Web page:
Note To Boy

(6 customer reviews)

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Bradley on Eloise:
“She’s no fluffy-haired Werther’s Original sweet old lady – and that’s the truth.”

Eloise on Bradley:
“Nose, biggish; chin, weakish – though that could have been my varifocals.”

Eloise is an erratic, faded fashionista. Bradley is a glum but wily teenager. In need of help to write her racy 1960s memoirs, the former ‘shock frock’ fashion guru tolerates his common ways. Unable to remember his name, she calls him Boy. Desperate to escape a brutal home life, he puts up with her bossiness and confusing notes. Both guard secrets. How did she lose her fame and fortune? What is he scheming – beyond getting his hands on her bank card? And just what’s hidden in that mysterious locked room?

6 reviews for Note To Boy

  1. Ewan Lawrie

    Want to know what’s really difficult? Writing a comic novel, that’s what. I know, I’ve tried. Just to make it a little more difficult, have two first person narrators give their version of events. Well that’s what Sue Clark has done with her new novel, ‘Note to Boy’, published by Unbound. Want to know how she got on?

    It’s fabuloso, darling. The tale of a faded fashion-ista drinking herself to death in her London flat and the council estate boy who comes to ‘do for’ her. We’re not talking a London crime novel here, he just helps her out with her housekeeping. Oh, and he’s helping her with her memoirs, too. These are the two highly contrasting narrative voices who tell us the story throughout. Eloise is a horror, but oh so funny: imagine a combination of Brenda’s mum from Dinnerladies, Baby Jane and Mrs Malaprop. Never has someone so self-absorbed been less self-aware. I’ll say no more, as I don’t want to spoil any of the jokes. Bradley is a ‘rough diamond, wrong-side-of-the-tracks kind of guy’, but is in no way clichéd or trite.

    Never one to drop one mangled name when a dozen will do, half the fun is working out what or who Eloise means as she rambles into her dictaphone and at Bradley.

    This is a seriously funny book. Buy it, if you need a laugh – as Eloise might have said “It’s a real humbugger”.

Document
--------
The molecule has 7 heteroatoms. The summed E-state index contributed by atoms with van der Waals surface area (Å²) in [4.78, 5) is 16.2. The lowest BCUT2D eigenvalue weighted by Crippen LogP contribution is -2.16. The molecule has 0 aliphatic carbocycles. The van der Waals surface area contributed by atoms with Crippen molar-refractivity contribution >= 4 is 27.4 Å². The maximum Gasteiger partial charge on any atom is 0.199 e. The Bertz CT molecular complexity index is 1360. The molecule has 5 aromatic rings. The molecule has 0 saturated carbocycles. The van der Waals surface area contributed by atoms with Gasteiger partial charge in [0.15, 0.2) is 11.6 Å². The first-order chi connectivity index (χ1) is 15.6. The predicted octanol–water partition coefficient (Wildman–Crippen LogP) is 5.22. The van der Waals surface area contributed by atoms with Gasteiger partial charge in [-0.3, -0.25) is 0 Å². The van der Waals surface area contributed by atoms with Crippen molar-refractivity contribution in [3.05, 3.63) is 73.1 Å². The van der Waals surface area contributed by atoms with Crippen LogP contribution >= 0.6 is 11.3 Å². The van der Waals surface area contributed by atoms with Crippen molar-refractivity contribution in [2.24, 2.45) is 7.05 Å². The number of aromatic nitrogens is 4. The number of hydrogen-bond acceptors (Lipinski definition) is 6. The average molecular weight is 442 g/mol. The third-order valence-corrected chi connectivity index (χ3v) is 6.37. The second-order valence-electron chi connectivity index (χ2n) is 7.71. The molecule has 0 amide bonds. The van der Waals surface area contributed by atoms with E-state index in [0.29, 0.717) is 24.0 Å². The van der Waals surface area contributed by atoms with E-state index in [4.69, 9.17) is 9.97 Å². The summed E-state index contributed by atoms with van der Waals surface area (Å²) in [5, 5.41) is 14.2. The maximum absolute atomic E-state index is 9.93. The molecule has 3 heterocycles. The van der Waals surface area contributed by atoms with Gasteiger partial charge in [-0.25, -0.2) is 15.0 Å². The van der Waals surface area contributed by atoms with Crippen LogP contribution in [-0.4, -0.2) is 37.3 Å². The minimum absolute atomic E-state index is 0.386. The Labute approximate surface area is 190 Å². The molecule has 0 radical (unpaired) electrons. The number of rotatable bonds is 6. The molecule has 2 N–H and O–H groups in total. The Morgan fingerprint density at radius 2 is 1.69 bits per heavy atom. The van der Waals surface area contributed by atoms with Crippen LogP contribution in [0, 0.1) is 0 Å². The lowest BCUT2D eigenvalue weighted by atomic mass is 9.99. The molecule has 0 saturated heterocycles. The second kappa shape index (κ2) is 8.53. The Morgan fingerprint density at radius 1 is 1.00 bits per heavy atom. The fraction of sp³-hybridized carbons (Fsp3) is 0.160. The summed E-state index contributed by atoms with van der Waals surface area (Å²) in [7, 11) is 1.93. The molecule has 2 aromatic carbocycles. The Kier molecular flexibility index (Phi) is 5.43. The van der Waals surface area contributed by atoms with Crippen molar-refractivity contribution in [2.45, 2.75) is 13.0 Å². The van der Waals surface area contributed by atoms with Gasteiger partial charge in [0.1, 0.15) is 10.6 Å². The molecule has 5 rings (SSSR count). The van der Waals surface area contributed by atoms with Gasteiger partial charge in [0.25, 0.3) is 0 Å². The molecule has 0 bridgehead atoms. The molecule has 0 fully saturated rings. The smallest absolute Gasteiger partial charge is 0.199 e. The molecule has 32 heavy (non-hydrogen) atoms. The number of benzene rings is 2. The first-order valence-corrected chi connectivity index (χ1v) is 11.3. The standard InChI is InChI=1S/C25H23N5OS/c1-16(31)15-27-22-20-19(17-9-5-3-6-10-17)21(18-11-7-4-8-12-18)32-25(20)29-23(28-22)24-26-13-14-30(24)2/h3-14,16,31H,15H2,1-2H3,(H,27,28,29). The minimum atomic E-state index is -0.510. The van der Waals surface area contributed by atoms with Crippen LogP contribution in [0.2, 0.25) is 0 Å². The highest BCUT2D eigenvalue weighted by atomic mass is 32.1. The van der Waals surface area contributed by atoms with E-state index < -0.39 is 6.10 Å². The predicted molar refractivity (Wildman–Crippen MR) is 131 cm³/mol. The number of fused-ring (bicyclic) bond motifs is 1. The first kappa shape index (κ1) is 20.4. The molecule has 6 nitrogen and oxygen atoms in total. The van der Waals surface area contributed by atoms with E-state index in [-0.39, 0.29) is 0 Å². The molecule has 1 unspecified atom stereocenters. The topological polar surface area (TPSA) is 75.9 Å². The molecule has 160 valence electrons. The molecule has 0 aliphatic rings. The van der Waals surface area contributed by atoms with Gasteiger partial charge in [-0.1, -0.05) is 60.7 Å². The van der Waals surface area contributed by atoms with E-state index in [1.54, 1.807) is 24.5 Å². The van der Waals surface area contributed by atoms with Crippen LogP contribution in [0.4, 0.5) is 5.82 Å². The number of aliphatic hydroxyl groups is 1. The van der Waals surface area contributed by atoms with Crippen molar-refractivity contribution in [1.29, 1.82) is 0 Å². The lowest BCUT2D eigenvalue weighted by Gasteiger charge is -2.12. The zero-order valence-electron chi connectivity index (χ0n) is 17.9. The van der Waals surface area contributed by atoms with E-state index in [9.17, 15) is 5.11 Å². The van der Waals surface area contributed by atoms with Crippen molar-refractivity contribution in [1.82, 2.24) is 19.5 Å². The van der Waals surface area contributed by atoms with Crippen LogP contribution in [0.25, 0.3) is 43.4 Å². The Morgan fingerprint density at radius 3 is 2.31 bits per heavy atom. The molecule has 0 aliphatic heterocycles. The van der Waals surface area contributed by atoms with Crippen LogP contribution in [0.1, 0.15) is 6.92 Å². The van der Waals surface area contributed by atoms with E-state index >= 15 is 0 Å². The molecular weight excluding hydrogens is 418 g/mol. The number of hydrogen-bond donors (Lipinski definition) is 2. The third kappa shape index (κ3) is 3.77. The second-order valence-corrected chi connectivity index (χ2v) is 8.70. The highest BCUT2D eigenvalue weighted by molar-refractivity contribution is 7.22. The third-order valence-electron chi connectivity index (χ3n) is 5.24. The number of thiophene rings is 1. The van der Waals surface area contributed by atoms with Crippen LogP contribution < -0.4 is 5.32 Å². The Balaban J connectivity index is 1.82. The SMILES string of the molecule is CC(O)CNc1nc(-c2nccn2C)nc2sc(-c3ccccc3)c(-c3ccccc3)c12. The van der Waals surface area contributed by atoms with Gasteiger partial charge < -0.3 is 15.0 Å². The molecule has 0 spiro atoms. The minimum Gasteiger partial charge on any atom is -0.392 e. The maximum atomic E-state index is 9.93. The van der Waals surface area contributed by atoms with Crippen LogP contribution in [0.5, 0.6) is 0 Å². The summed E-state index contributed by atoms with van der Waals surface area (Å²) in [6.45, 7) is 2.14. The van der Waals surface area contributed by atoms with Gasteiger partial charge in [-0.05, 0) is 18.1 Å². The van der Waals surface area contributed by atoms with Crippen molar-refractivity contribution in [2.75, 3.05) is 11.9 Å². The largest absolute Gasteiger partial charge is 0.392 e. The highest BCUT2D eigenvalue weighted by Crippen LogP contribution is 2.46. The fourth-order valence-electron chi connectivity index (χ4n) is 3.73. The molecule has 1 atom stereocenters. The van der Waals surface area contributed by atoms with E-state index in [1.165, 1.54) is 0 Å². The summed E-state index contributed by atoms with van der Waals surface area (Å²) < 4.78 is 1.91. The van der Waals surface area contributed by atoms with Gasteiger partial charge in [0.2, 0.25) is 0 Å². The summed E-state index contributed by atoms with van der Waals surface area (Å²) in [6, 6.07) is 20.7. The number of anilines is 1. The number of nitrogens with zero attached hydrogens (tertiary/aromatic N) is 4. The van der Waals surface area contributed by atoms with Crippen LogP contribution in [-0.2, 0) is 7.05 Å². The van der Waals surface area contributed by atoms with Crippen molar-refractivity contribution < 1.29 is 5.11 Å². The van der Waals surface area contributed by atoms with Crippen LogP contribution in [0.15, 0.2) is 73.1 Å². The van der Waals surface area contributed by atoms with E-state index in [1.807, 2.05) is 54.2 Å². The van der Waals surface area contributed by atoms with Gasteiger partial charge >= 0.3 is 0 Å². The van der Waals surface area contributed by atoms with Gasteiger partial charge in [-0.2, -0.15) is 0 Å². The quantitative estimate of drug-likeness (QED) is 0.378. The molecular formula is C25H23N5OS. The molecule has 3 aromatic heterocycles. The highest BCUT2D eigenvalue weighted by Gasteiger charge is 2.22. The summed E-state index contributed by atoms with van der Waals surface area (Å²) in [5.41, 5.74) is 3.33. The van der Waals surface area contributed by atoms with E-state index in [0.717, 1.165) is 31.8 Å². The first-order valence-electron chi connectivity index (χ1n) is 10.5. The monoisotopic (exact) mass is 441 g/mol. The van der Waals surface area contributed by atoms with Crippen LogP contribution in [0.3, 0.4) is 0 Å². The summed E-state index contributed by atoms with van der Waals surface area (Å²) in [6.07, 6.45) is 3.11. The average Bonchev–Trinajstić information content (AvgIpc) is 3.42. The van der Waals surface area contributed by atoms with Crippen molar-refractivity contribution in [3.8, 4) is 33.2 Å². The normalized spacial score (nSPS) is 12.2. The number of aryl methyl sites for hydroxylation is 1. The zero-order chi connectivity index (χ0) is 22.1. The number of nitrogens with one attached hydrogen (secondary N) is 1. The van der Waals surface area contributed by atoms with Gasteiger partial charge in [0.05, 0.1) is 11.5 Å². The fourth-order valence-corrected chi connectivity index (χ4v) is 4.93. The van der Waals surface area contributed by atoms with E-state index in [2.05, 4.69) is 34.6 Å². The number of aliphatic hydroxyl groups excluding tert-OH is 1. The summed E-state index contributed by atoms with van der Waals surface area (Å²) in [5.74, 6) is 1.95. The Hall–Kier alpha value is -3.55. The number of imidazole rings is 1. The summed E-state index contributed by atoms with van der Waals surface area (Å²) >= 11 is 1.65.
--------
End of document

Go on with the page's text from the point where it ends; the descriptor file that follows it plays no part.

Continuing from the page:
2. Nicola Smith

    I raced through this novel, quickly captivated by the unusual premise, apparent mismatch of characters, and pacy dialogue. It had me smiling from the first page, managing to combine surface humour with a deeper, more thoughtful subtext – two lost souls forging an unlikely bond and giving meaning to each others’ lives.

    Both lead characters are well drawn, and Eloise’s quirks and turns of phrase are often laugh out loud funny. The attention to detail as Eloise recounts the height of her fame in the 60s is eye-opening and entertaining, and I can only imagine the author is drawing on some of her own experience to bring such scenes so vividly alive…

    Note to Boy is well written, insightful, touching and amusing, and I highly recommend it.

  3. Alice McVeigh (verified owner)

    Note to Boy, written by a BBC comedy scriptwriter, is funny – but also poignant. A culture clash, one could visualise it as a two-hander (Driving Miss Daisy meets Duet for One?) I loathe spoilers, so will just give the bare bones: Eloise (an aging, washed-up, once famous fashion designer/hoarder living in West London) hires ‘Boy (a near-illiterate no-hoper youth with OCD, born on the wrong side of the tracks). The pair wind up influencing each other in unexpected ways. and there are several very clever plot twists. Sue Clark writes very stylishly, particularly for Eloise, who can have a vivid turn of phrase. Definitely an ‘odd couple’ – definitely a good book.

  4. Jude Fowler

    What a joy to read a comic novel that’s actually funny. A novel with characters I cared about and with a well-crafted plot that delights to the final page. Spoiler alert! This isn’t the cliched odd couple relationship, ending in redemption, tearful hugs and declarations of love. She’s like the monstrous love child of Patsy Stone and The Lady in the Van and might elicit sympathy if she didn’t repel everyone. He’s an unloved, ill-educated teenager whose miserable life has nothing. And yet when their lives collide there’s a spark of something … Sue Clark’s Note to Boy is a wonderfully satisfying read, showing the possibilities of an undreamed-of future for two people at either end of adult life. With plenty of gin and laughs, too this is my kind of book. Highly recommended.

  5. Susan Allen

    I loved this – I read it in three sittings and stayed up to 3.30 am to finish it because I had to know what happened to Miss E and Bradley. I could see the characters so clearly – and I really cared about them . Eloise is a wonderful creation – and the narrative is funny without ever being cruel. There are some wonderful walk on characters as well.

  6. Imogen Matthews

    A fabulous read that weaves together the lives of two most unlikely characters, both eccentric, lonely and sad in their own way. Sue Clark has a way with words that make Eloise and Bradley both so likeable, that you end up rooting for them right from the start. The characters simply jump off the page and are totally convincing, even down to several cringeworthy and hilarious episodes. But what lies behind the humour is a commentary about the descent into old age and how society is so ready to turn its back on people who have no one close to care for them. Had it not been for Bradley, himself a social misfit, would Eloise have been able to mine her past with such devastating results? Clever stuff. I loved it!

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